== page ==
Questions and Answers
Where can one find a farm(like Dairy,Wine etc) that offers a paid summer farm experience program in the US.
Considering this is the Los Angeles travel forum, and this is an urban/suburban area, we aren't really into summer farm work here. However, doing a search for summer farm internships produced a lot of good leads: Http://search.yahoo.com/search;_ylt=Aiha…
Say you inherited money and live in a suburban area. There few farms around. Say you wanted to start your own farm (such as poultry, or rabbit) to free range the animals and sell organic. How would you figure out how to start? What supplies to need? What if someone wanted to buy just one body part? I have many more questions. But I need a place to start. I am dedicated to doing this. Can anyone help please?
Starting a small poultry or rabbit operation does not take much, however remember small operations aren't hugely profitable, One suggestion I would make especially if you were into permaculture or organic farming/ranching etc. Would be to check out communes/intentional communities there are many which if you are a adult will offer you a internship or some are income sharing, there can be heavy screening requirements to joining but if your enthusiastic and interested in learning about these fields it is a good area to start. I always suggest to anyone who is interested in agriculture and is from the suburbs, big city that they should start first with the skills then with the land, the land is something that can be easily negotiated [i know quite a few people who become farmhand and live simply and then move on to renting and then on to buying land it seems to be the best solution] I have seen many a friend who have thought the farming/rural life is for them and then realize overall it not just not on their dance card. Anyway provided a few links of the top of my head that I have heard from people who are on that path, run with it and have fun.
Good Luck and Blessings with your journey!!
After school what will be the best way for me to start my own farm. And what are good places to do apprecticships for farming?
After school what will be the best way for me to start my own farm. And what are good places to do apprecticships for farming? I just feel that in the coming years, being able to sustain myself and my family will be essential. I believe farming is a really important skill to have.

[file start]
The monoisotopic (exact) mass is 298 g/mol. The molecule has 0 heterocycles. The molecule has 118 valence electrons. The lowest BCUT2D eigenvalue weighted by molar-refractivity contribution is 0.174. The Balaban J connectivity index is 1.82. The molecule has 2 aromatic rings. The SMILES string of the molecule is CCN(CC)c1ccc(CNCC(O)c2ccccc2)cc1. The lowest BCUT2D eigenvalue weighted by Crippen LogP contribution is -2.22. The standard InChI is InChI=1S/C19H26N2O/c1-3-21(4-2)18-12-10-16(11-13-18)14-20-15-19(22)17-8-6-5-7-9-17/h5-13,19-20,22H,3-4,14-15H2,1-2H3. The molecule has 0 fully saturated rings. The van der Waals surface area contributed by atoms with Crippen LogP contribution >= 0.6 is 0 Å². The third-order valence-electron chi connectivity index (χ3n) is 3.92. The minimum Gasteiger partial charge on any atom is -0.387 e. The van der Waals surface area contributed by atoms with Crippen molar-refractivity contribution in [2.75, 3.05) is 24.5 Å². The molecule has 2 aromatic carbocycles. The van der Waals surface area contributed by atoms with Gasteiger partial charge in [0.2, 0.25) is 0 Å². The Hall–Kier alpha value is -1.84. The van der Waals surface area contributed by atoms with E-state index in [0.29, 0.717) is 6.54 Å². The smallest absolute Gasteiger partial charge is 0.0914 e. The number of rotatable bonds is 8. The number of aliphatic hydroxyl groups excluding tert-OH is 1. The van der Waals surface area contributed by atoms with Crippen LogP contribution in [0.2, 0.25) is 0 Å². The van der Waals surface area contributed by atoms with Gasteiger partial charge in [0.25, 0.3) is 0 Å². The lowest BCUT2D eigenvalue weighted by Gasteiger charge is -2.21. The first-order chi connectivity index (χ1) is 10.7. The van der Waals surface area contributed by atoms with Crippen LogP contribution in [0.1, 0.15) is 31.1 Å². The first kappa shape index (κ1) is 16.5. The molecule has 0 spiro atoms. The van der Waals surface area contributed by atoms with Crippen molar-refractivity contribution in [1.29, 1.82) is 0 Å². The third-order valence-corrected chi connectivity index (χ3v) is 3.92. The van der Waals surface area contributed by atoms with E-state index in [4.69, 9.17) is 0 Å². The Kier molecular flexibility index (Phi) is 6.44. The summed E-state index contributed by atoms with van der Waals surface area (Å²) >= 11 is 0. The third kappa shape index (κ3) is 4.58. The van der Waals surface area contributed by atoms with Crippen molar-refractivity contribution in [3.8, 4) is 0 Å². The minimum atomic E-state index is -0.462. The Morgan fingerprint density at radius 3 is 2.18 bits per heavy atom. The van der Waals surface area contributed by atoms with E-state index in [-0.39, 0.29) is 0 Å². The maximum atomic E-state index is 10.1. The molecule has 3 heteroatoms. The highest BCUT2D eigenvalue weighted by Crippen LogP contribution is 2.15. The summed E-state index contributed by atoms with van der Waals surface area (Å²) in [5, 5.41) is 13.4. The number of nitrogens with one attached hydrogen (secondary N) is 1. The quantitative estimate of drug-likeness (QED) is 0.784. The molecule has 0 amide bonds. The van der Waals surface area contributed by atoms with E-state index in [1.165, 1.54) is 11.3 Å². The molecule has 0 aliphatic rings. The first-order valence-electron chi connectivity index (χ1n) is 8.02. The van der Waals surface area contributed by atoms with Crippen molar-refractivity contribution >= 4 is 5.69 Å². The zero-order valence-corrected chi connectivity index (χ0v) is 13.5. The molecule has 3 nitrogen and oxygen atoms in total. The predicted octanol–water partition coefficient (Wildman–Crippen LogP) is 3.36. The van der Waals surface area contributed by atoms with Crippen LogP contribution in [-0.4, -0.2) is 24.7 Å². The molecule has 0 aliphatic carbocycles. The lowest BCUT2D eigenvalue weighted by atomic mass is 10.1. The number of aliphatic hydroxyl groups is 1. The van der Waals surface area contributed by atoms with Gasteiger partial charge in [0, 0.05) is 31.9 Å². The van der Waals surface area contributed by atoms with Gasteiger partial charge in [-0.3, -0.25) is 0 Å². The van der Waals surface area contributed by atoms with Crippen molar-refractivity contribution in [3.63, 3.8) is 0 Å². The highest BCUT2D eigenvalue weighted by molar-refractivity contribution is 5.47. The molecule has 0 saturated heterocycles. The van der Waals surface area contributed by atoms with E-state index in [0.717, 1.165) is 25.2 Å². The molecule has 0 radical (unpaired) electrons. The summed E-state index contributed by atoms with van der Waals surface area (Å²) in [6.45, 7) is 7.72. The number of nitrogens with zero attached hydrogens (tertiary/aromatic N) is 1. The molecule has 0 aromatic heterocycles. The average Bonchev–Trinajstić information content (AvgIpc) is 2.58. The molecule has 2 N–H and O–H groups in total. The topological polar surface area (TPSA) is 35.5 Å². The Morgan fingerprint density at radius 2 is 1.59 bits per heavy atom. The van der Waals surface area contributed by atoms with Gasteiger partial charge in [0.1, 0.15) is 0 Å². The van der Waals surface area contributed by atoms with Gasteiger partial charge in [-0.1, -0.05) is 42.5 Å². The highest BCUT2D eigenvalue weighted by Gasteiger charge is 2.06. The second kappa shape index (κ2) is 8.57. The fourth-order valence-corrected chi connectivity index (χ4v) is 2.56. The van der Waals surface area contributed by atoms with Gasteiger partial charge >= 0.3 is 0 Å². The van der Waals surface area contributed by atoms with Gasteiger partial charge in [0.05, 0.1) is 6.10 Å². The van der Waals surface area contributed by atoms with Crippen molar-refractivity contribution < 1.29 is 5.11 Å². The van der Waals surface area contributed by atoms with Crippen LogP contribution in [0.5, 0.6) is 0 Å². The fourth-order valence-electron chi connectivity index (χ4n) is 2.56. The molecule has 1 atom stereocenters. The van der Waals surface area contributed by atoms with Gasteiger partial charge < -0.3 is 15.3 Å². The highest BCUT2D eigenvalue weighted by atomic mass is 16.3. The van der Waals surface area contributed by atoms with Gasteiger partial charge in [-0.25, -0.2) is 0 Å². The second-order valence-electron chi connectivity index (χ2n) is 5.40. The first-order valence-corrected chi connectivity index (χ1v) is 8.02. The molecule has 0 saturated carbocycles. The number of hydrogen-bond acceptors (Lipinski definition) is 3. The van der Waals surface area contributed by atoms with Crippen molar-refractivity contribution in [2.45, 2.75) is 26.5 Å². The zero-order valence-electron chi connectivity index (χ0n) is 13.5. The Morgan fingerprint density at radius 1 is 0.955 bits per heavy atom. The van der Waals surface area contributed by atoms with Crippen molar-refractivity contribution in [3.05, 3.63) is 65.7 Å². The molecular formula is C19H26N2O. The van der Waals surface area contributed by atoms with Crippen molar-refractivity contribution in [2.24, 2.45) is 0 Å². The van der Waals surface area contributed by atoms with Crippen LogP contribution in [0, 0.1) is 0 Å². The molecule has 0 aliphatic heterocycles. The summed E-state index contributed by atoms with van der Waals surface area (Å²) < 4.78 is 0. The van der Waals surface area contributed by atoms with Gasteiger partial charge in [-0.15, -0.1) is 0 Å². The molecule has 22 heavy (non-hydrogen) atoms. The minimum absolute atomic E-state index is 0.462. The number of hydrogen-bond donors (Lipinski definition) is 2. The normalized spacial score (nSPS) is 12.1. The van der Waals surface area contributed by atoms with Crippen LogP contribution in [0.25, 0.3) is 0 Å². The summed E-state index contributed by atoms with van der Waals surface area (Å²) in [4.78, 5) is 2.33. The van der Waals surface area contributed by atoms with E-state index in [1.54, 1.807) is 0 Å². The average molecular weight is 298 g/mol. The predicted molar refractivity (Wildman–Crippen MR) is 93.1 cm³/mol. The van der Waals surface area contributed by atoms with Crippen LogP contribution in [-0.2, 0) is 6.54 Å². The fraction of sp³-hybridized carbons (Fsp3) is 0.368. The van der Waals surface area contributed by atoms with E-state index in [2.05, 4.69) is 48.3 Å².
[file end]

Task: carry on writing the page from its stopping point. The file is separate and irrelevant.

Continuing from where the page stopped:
You could try contacting Dookie Agricultural College (near Shepparton in Victoria). I think it's connected to the University of Melbourne, and does training in that sort of thing. I don't know their website, but you could try VTAC.
Other courses might be the equine studies courses offered by some TAFEs, particularly Wangaratta. These could set you up for a career in the horse industry. Also, there might be more specific farming courses offered by TAFEs. Don't be afraid to move away to study — it's a great experience, and it's worth it to do the course you want.
Your best bet, if you want to start a farm, is to do some training. Perhaps not even a farming apprenticeship, but just welding, fencemaking, basic mechanics, and cropping, and tractor licences. Qualifications in basic skills are a good fall back too if things are tough sometimes, because you can get external work to supplement your income. It makes you more employable, but also makes you a better, safer farmer if you know what you're doing.
If I were you, and really were interested in a farming life, I'd see if I could get work on a farm over the summer. You could move away somewhere (providing you have a car) to a rural area, live in a caravan park to keep costs down, and apply for work as a farm labourer. You might get a position, which would give you plenty of hands on experience, and would let you see if you were really set on it. This could be really hard, depending on where you live. There's a lot of farmers doing it tough right now and barely making ends meet, so they might not be able to put on staff. I'm in Shepparton, and we had rain at the wrong time. All the local apricots are ruined (devastating for local farmers) and before that, a lot of people cut hay and had it ruined with rain. We need the rain, but it's got a bad habit of showing up at the worst times.
Farming is REALLY hard work. It's manual labour, and running a small business all at the same time. My Dad ran a farm for years. I was raised on one. It was some of the hardest work I've ever done, and there were times when things were really tough. One year my Dad cut all the hay and had it drying before he baled it. We got .4 of a ml of rain. It all rotted in the paddocks and cost us thousands. That was pretty heartbreaking. So I suggest you go do some practical experience and find out whether you can handle it or not. There's a lot of people who go into it with romantic notions and then find out how hard it really is.
Mind you, it's incredibly rewarding. If you are efficient, and know what you're doing, you can run a successful business. You're in control and can make the decisions. Furthermore, if you really want a farm but don't think you could make a living from it, you can get a job somewhere else and live on a hobby farm. This gives you the best of both worlds — livestock, cropping, a residence, and an external income. If you grow a lucrative specialty crop, you might do quite well.
If you do eventually plan to buy your own farm, you'll need to start saving for a deposit right now. You should be saving as much as you can and investing it, because the bigger the deposit, the less you need to borrow, and the better off you'll be financially if you're not paying heaps of money on mortgage interest.
I hope some of this is useful. Email me if you want some more specific advice.